Amnesty International says the Israeli firm behind a recent security breach that targeted human rights activists using the WhatsApp messenger app must be held into account for its close ties with repressive regimes.
In a statement on Thursday, Amnesty urged the Israeli regime to revoke export licenses of the notorious Israeli IT firm NSO, which designed the spyware linked to the WhatsApp breach.
The London-based rights group told Reuters that the company’s deeds “resulted in human rights abuses.”
WhatsApp, a unit of Facebook, admitted Tuesday that hackers had managed to use the security breach on its messaging app to target human rights activists.
Eva Galperin, director of cybersecurity at San Francisco-based Electronic Frontier Foundation, said WhatsApp had informed human rights groups that the spyware was likely developed by Israel’s NSO. This was also confirmed by another person familiar with the matter.
In an emailed statement to Reuters, Amnesty asserted that NSO has “again and again demonstrated their intent to avoid responsibility for the way their software is used.”
It said only the Israeli regime at its highest ranks could intervene and stop the company.
NSO said after the WhatsApp breach that it would investigate any “credible allegations of misuse” of its technology which “is solely operated by intelligence and law enforcement agencies.”
WhatsApp, one of the world’s most popular messaging tools which is used by 1.5 billion people monthly, said it had fixed the exploit in its latest update and asked the US Department of Justice to help with an investigation into the breach.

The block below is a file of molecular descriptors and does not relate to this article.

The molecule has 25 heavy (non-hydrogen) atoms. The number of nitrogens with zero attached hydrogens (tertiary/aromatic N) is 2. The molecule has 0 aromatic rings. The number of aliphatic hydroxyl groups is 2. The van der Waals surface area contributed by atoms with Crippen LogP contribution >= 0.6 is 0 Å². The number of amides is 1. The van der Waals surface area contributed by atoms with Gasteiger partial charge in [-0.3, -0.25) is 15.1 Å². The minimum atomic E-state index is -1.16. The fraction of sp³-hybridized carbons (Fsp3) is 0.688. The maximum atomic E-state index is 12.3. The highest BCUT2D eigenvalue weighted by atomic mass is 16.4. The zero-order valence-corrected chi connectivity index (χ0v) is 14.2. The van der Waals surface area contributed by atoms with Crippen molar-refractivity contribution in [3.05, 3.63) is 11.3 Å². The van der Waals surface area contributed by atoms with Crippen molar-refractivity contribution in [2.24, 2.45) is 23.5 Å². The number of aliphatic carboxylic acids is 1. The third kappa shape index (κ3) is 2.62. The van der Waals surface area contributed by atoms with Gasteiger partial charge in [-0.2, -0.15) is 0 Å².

Among the targets of the the new WhatsApp exploit was a UK-based human rights lawyer, who is helping a Saudi dissident and several Mexican journalists launch civil cases against NSO.
They charge that NSO has sold Saudi and Mexican governments hacking tools to hack into their phones, the lawyer said, speaking to Reuters on condition of anonymity.
Novalpina, NSO’s biggest shareholder, told Amnesty in a May 15 letter signed by founding partner Stephen Peel that it was “determined to do whatever is necessary to ensure that NSO technology is used for the purpose for which it is intended – the prevention of harm to fundamental human rights arising from terrorism and serious crime – and not abused in a manner that undermines other equally fundamental human rights.”
An unnamed WhatsApp spokesman told France 24 that all the malware needed to infiltrate the target smart phones were missed calls through the app’s voice calling function.
According to the source, an unknown number of users were infected with the malware.
The WhatsApp spokesman said the attack had “all the hallmarks of a private company that has been known to work with governments to deliver spyware that has the ability to take over mobile phone operating systems”.
NSO’s spyware has repeatedly been used in hacking attacks against journalists, lawyers, human rights advocates and dissidents.
The spyware first made the headlines when it was implicated in the Riyadh regime’s gruesome murder of dissident Saudi journalist Jamal Khashoggi, who was killed and dismembered in the Saudi consulate in Istanbul last October. His body has yet to be found.